Sunday, June 29, 1986.
THEIR APPROACHES ARE OUT of the ordinary. At both the Canada and Washington State pavilions, filmmakers invite Expo fairgoers to experience their messages.
B.C.'s nearest neighbour to the south, Washington has linked 69 slide and three 35mm movie projectors to present a seven-minute impression of the state. Called Northwest Passage, the show gives new meaning to the term "motion pictures."
To view the program, visitors step aboard a moving walkway — the "Trav-O-Lator" — that carries them past a 40-metre-long screen at the rate of five metres per minute. They have just enough time to see one full cycle of a continuous show composed of 15 30-second vignettes.
Produced by the New York-based Zacks and Perrier, Washington's presentation is an upbeat multi-image postcard promoting the state's tourist appeal. Paced like a snappy television commercial, it manages glimpses of sports, scenery and some culture (notably, Seattle's Maurice Sendak-designed Nutcracker ballet) along the way.
Applying multi-image technology to more serious matters is The Taming of the Demons, 20 minutes of philosophical razzle-dazzle featured in the Canada pavilion's 273-seat Teleglobe Theatre. Designed by Czech conceptual artist Emil Radok, this motion picture collage explores the nature and purpose of human communications.
The demons of the show's title are those forces that mankind does not understand, can not control, and therefore fears. These demons have been with us, says Radok, since the first humans trembled at the power and apparent caprice of nature.
To illustrate his thesis, the Montreal-based filmmaker uses nine variously-sized screens and a spinning globe that reflects a tenth image. As lightning bolts flash, twigs bend and a carousel turns, the picture is fragmented, repeated or shown from several points of view simultaneously.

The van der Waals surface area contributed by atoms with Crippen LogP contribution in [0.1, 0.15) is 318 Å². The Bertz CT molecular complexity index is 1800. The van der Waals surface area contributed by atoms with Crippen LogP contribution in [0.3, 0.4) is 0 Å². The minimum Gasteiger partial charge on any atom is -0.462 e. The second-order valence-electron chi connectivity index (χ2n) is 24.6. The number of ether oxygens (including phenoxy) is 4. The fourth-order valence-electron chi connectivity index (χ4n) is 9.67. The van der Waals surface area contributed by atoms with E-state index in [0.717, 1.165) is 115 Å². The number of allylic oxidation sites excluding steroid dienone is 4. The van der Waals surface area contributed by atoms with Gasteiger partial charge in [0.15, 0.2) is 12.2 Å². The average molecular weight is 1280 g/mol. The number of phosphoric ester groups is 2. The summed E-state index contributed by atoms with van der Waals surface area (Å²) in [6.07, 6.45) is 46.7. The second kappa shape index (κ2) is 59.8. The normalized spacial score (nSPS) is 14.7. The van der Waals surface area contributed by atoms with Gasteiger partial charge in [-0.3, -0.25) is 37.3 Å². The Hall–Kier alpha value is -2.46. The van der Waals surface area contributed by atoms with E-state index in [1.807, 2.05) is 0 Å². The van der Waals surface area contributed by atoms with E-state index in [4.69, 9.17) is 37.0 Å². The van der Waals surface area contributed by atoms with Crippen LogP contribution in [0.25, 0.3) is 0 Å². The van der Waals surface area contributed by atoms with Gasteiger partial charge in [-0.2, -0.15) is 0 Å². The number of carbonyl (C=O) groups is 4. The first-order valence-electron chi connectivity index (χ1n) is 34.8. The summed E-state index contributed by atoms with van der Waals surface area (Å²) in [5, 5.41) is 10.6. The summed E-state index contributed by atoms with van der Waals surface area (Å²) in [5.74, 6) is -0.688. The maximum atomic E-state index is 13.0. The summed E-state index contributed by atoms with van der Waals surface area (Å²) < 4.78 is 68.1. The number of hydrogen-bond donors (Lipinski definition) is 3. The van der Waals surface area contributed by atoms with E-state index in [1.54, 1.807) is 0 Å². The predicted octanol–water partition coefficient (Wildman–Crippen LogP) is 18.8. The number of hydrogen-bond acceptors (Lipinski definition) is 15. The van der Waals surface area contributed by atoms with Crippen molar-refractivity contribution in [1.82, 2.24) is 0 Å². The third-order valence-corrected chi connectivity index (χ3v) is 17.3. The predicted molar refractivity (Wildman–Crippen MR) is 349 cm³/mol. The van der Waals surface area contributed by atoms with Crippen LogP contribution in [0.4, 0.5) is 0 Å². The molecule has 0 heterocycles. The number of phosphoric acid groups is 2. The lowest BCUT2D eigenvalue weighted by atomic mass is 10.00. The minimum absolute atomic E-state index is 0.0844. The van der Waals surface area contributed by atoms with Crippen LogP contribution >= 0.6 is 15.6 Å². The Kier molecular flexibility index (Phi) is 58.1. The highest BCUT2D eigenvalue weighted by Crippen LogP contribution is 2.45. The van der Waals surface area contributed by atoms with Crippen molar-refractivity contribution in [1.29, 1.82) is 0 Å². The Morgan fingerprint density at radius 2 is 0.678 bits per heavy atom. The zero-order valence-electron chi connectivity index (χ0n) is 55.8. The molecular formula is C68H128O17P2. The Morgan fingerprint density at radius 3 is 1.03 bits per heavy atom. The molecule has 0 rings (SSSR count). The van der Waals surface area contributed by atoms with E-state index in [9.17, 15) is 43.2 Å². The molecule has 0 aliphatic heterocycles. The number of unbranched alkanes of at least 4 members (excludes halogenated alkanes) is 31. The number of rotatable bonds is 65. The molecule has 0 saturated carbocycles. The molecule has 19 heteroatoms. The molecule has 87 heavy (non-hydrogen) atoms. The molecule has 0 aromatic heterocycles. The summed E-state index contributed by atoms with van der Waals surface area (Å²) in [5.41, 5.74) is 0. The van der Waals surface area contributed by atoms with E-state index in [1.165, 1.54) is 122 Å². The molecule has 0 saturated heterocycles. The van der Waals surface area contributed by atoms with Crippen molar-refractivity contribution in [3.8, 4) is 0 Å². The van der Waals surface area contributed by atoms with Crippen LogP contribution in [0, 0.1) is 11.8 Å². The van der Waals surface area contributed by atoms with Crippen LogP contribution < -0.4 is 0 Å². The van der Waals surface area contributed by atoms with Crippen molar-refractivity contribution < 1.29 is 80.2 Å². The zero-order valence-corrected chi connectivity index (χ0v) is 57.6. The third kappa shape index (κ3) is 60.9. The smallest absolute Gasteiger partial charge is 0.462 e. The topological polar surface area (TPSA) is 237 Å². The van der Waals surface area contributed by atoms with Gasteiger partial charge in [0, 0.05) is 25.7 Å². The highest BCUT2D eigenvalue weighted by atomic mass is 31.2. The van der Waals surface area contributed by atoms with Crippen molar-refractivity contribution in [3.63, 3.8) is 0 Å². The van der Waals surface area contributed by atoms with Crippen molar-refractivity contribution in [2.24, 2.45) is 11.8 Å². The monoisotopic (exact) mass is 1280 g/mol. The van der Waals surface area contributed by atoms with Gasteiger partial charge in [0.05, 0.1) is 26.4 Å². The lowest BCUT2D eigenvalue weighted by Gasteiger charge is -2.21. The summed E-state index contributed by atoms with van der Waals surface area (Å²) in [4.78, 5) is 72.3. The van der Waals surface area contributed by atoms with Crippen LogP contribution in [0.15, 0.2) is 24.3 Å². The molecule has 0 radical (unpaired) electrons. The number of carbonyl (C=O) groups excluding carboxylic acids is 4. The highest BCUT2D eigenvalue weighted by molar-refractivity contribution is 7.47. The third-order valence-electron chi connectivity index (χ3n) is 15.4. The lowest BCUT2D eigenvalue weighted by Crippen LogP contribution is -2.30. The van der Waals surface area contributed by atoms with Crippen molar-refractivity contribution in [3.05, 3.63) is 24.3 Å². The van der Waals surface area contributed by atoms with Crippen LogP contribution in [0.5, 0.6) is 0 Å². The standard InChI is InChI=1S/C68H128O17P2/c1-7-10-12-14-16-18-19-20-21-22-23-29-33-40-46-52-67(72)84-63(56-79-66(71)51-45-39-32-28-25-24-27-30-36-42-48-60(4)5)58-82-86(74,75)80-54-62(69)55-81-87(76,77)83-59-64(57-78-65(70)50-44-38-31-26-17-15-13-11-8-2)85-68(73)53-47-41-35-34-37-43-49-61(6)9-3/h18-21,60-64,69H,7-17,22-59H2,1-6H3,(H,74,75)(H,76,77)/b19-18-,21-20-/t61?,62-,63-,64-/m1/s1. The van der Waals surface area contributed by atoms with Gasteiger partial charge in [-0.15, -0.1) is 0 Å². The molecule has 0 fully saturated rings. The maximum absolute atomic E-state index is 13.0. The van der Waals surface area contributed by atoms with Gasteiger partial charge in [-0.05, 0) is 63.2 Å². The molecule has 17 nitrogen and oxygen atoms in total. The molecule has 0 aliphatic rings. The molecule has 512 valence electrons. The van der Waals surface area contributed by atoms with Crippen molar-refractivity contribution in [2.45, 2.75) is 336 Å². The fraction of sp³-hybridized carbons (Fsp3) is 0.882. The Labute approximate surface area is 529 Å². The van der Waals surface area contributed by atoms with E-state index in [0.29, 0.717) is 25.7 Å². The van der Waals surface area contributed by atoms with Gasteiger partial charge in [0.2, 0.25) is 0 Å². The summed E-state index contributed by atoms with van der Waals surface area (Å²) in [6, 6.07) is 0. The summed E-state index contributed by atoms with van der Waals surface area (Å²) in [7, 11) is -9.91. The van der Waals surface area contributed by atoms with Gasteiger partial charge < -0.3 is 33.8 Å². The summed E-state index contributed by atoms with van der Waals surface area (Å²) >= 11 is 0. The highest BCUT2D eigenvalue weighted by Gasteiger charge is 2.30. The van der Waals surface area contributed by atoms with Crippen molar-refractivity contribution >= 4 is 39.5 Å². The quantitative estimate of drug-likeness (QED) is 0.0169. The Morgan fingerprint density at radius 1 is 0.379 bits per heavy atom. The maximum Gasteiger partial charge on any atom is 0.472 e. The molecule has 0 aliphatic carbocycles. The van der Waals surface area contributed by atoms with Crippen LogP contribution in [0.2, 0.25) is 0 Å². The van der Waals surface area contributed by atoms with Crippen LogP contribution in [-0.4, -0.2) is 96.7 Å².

According to Radok, man once tamed his demons by communicating — first through rituals and later, by means of science. In our own time, the demons have returned. Our creations threaten us, and fear is felt in the global village.
"To set things right,'' a narrator intones, "we must master these new tools." Descriptive rather than prescriptive, the Teleglobe-sponsored show attempts to make us aware of man's eternal dilemma.
Perhaps the most serious-minded of the Expo films, The Taming of the Demons is an example of pedagogical high art. Non-academics may find Radok's message and presentation a touch too ripe.
The above is a restored version of a Province review by Michael Walsh originally published in 1986. For additional information on this archived material, please visit my FAQ.
Afterword: Demons? What did Emil Radok know that we didn't? At the time of Expo 86, the director's patron, Teleglobe Canada, was a federal crown corporation. Founded in 1950 as the Canadian Overseas Telecommuncations Corportation, it was an international carrier tasked with handling overseas telephone and telex traffic from Canada to the world. As part of its public service mandate, it commissioned director Radok's multiscreen show to explain the scary wonders of modern communication in its 273-seat corner of the Canadian government's pavilion.
I've no idea why Teleglobe's executives chose Radok's cerebral take on modern tech to represent their enterprise. What I do know now is that the public corporation was living on borrowed time, having been targeted for privatization by the free-market government of then-Prime Minister Brian Mulroney. The axe fell in early 1987. Teleglobe was acquired by a small Montreal equipment manufacturer called Memotec Data Incorporated. Shortly thereafter, the business pages were covering an all-Canadian insider-trading scandal involving Memotic and Peter Blaikie, a former president of the PM's political party.
The allegations and investigations notwithstanding, the successful public utility was transferred to the private sector. After becoming Teleglobe Inc., the company was bought and sold a number of times in deals that generated millions of dollars in fees to bankers, lawyers and various consultants. Today (2016), it exists as Tata Communications (Canada) ULC, a Montreal-based unit of the multibillion-dollar Tata Group headquartered in Mumbai, India. As for Radok, one of many Czech film exiles that relocated to Canada after the events of 1968, he would see The Taming of the Demons win a Genie Award as the best Canadian film at Expo 86. He died in Montreal in 1994 at the age of 75.
See also: The nine articles included in this, the second of four Expo 86 special reports, explore the pavilions of:
14: Expo 86 British Columbia
15: Expo 86 Canada/Washington State
16: Expo 86 Canada
17: Expo 86 California
18: Expo 86 Mexico/Cuba/USA